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Riverdale Graduate Brooks slides to SOAP Shoes, Web page success
Quad City Dispatch - Apr 23, 2001
Derek Brooks, a Riverdale High School graduate, has found unexpected success with his website promoting SOAP Shoes.
By Leon Lagerstam
Derek Brooks doesn't have a soap box to proclaim his support for SOAP Shoes. He has a website.
The Riverdale High School graduate, now a sophomore at Cornell College in Mount Vernon, Iowa, describes the shoes that allow wearers to slide down handrails, ledges or benches without strapping on inline skates on his Web site at www.brooksfsw.com.
The shoes look like regular shoes, but have plastic sole inserts in the arches that make it possible to slide.
His Web site draws about 750 hits a day and has captured the attention of SOAP Shoe manufacturers and the British Broadcasting Corp. The BBC interviewed Mr. Brooks by phone earlier this year. An MP3 version of the interview is available on his website.
Mr. Brooks, 19, never expected so much attention. The web page started as an assignment for a Web design class he took at Cornell his freshman year.
"I didn't even have a computer until I got to college, and had no idea how to design Web pages," he said. "I'm shocked by how it took off. It's huge."
The Soap Shoe company was so impressed with the popularity of the Web site, it now sends Mr. Brooks a monthly check to compensate his web costs. "But I'm mostly rewarded by a lot of free stuff. I've got about 30 pairs of shoes and a lot of T-shirts," he said.
The www.soapshoes.com Web site has a direct link to Mr. Brooks' site.
He learned about SOAP Shoes when a friend showed him a pair a couple of years ago.
They were actually born in late 1997 by Chris Morris, a former inline skater who wanted something you can do anywhere, anytime," Mr. Brooks said. "You can't bring a skateboard into the mall, but with these shoes, if you find a nice ledge or something, you can go ahead and grind it."
Some people call it "freestyle walking," but Mr. Brooks prefers to call it "soaping."
He said he enjoys "soaping" down dinosaur statue tails at a restaurant and gas station near his college. College officials warned him not to slide down handrails, fearing he would fall and sue the school.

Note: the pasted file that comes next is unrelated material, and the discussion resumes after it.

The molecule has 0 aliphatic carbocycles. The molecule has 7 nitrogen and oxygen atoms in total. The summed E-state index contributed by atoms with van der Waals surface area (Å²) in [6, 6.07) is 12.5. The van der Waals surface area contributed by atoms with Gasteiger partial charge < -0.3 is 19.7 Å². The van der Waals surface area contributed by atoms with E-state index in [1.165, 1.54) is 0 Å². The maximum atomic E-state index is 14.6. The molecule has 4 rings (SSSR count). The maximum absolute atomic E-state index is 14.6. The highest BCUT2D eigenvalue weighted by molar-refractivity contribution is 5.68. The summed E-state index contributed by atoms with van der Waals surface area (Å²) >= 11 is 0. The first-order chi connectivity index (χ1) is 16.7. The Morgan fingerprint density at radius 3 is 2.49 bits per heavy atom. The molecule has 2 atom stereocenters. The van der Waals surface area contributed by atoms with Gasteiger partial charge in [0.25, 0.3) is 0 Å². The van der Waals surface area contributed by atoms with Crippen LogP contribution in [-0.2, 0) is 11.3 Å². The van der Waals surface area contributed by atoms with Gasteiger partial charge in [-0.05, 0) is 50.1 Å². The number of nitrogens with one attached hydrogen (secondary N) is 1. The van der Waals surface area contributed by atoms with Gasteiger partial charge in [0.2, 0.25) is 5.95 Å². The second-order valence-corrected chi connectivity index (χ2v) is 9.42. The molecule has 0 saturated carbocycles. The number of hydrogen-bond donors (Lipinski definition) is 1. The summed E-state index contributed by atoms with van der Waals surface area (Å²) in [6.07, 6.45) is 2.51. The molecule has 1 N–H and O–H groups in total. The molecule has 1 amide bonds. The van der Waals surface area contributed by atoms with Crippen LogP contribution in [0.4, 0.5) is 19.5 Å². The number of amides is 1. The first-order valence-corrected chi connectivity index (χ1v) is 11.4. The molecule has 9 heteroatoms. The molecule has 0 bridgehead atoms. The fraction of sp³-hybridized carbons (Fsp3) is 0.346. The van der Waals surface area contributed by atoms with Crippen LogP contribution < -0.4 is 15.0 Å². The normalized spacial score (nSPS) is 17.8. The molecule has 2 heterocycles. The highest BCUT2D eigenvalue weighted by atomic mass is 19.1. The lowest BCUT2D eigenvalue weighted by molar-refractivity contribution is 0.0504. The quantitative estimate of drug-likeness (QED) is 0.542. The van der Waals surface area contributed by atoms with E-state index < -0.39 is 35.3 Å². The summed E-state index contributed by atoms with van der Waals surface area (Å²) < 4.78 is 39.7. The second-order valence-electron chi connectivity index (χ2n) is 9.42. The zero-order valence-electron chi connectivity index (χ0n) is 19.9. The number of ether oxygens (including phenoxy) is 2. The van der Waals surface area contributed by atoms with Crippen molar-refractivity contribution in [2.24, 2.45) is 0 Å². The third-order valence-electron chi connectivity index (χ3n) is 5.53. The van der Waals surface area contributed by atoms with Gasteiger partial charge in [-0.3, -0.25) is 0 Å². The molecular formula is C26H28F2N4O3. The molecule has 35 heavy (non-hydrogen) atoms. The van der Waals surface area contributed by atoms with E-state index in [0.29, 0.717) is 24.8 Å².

"I get a lot of mixed reactions from people," Mr. Brooks said. Some skaters believe he uses SOAP shoes because he can't skate, while others say "it's really cool and are impressed by what you can do with them."
'You can't bring a skateboard into the mall, but with these shoes, if you find a nice ledge or something, you can go ahead and grind it.'
SOAP Shoes promoter
Mr. Brooks used to play inline hockey, but said he plans to continue soaping. "The founder of the company is in his late 30's and he's still soaping."
He said he was the first one soaping at Cornell, but now about 10 others do it. "It's really fun to try to promote this, since it's so small right now. But it's growing."
His website features articles on soaping, information on demonstrations, and encourages people to submit videos and photos related to soaping.
The shoe company gives him low rails he can use to give people a chance to try soaping. He's hoping to do a demonstration in the Quad Cities this summer.
"SOAP shoes began with an idea: Shoes that grind," The company's site says. "Soaps turn the street into your playground. You can slide down handrails, steps, benches, curbs...Skidmark's never looked so good."
The site also advertises SOAP shoes bearing names such as Flow, Broadside, Crowbar, Scorcher, Clean, Squeaky Clean, and Ordnance. They cost anywhere from $70 to $130.
"They're really comfortable shoes," Mr. Brooks said. "A lot of my friends don't soap but own SOAP shoes because they're so comfortable."
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